Who doesn’t love a good story?
As a boy I grew up in the countryside and in the absence of video games, mobiles phones and the internet I regularly had moments with friends where we would sit in wonder with the sound-effects of crickets and the soft glow of fireflies all around us, listening to rich stories. We covered our faces, we cried, we shouted when things got exciting. I was involved in the physicality of the story. My mind was always alive, imagining the scenarios.
But what makes a story epic?
I know for many people a great story is all about the plot. What is the sequence of things that are important? For others a good story is sometimes about the rules. What commands are important. What is the secret code that needs to be unlocked perhaps? Maybe a good story is all about me. It’s about my personal enrichment; so we ask ourselves questions like,
1. How can I live a better life.
2. What are some of the things that are important for me like, being financially stable, building a better home, being successful in the things I put my hands to.
In my last two posts we’ve looked at Jesus’ story in Luke 10 and over that time I started to realise something very important. The more I think about it, the more I see that what makes up a good story is actually not the bit parts. For example, any really good storyteller knows that the most important thing in the whole wide world is for the writer to have the ability to bring us the readers into the story.
That we feel the emotions.
That we get caught up in the rhythms
That we identify with the main characters in the drama.
A classic example is music. I loved buying CDs . I know today the mention of CDs sounds like a millions years ago. But there was something pretty special about it. The best bit for me was always sitting down, opening the package (that’s right, the package), taking off the wrapper and just looking at it. The Miseducation of Lauryn Hill 1998. Classic example. I remember sitting there looking at the artwork and thinking about how creative the artist was. It didn’t stop there. Inside the cover, was this sleeve that had every thing there is to know about the singer.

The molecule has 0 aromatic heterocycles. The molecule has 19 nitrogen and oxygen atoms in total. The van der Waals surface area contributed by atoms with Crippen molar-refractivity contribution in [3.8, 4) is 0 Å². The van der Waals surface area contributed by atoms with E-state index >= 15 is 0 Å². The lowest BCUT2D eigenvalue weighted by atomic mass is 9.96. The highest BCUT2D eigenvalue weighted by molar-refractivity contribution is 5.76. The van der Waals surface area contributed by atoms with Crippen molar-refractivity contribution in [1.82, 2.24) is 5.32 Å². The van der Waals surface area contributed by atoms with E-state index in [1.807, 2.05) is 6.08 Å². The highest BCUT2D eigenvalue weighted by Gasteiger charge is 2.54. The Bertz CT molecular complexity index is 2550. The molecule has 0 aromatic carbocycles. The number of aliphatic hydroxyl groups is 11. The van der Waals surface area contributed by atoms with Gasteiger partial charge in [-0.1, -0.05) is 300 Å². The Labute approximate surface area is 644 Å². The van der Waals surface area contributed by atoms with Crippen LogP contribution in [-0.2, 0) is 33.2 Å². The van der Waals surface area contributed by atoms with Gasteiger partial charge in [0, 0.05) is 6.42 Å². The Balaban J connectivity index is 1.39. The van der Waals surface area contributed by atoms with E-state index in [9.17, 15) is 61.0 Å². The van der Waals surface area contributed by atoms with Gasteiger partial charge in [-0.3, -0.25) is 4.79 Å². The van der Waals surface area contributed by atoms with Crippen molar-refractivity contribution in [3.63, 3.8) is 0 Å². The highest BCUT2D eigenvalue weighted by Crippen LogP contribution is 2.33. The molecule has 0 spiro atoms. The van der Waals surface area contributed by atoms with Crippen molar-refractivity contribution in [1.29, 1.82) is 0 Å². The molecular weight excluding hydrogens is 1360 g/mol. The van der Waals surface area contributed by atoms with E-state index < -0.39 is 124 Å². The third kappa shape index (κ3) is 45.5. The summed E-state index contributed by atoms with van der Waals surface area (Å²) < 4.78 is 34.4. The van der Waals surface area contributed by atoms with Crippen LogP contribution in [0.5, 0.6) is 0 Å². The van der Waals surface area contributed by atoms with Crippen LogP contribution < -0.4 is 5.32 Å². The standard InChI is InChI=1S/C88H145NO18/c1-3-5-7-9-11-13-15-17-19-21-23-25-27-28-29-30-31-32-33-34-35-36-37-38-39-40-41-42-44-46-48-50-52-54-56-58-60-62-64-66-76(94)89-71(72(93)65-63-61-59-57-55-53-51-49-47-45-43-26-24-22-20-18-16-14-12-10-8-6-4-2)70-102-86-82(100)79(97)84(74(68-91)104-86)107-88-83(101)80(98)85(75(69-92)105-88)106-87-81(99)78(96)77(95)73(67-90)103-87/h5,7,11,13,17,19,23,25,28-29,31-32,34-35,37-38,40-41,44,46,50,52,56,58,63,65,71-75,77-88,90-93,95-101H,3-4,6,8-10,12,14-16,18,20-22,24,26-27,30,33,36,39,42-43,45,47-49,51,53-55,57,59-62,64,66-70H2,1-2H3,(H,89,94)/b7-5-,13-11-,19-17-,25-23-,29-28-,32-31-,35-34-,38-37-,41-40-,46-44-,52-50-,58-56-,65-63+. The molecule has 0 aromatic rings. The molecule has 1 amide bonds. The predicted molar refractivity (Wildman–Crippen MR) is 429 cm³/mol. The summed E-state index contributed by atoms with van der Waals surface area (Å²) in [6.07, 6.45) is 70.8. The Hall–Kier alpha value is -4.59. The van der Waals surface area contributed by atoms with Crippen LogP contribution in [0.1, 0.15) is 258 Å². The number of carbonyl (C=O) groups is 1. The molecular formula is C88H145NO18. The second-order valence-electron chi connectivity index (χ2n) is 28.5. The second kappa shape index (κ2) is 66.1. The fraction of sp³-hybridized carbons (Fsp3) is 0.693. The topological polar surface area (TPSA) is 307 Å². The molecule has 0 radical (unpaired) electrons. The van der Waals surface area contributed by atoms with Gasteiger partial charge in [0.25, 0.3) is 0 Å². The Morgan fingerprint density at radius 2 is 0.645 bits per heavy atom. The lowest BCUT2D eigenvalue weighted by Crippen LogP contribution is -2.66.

Who was in their band
Who was the producer
and very soon, beyond anything you could ever get for 99p, you were invited to listen, to dream and immerse yourself into the story of the creator.
I think so it is with God.
This story offers us the opportunity to taste and experience God. It’s so sad that sometimes all off that goodness gets lost because we make this story about other things;
Like plots and sequences. We’re always searching for the most important bits we should follow or that is more relevant for us. For others the story of God is all about rules. There’s this interest in questions that asks ,”what should we do? What should we not do? Sometimes, we believe with all our hearts that this story is all about us. It’s about Joel. How can I be a better leader. Perhaps I can be better by studying more, by being more disciplined? Our lives suddenly becomes this never ending battle where we try to frame all the bits of Gods grand story to our tiny human DNA. We’ve seen this so many times in mankind’s history where in the end – we end up all sweaty and edgy because we are constantly fighting for our corner to be recognised as supremely important.
What I absolutely love about God’s story is simply this.
This story has never been about us
This story is about God
We are not the subject.
We don’t need to invite God to anything
God has always been here
And all God asks, is that you and I immerse ourselves in it.
That you BE a part of what God is doing.
I want to return to that time, of the immersive story. The story that requires us to be still and know. A story that is connective, tangible. A living and breathing story. It’s a story that invites us to be active participants in a drama that is bigger than us. A story that is way bigger than our ambitions. To perhaps stop, break bread, eat. To care, to be unafraid to sit with those who’s stories are vastly different to our own.
This is the story I want to telL
What about you?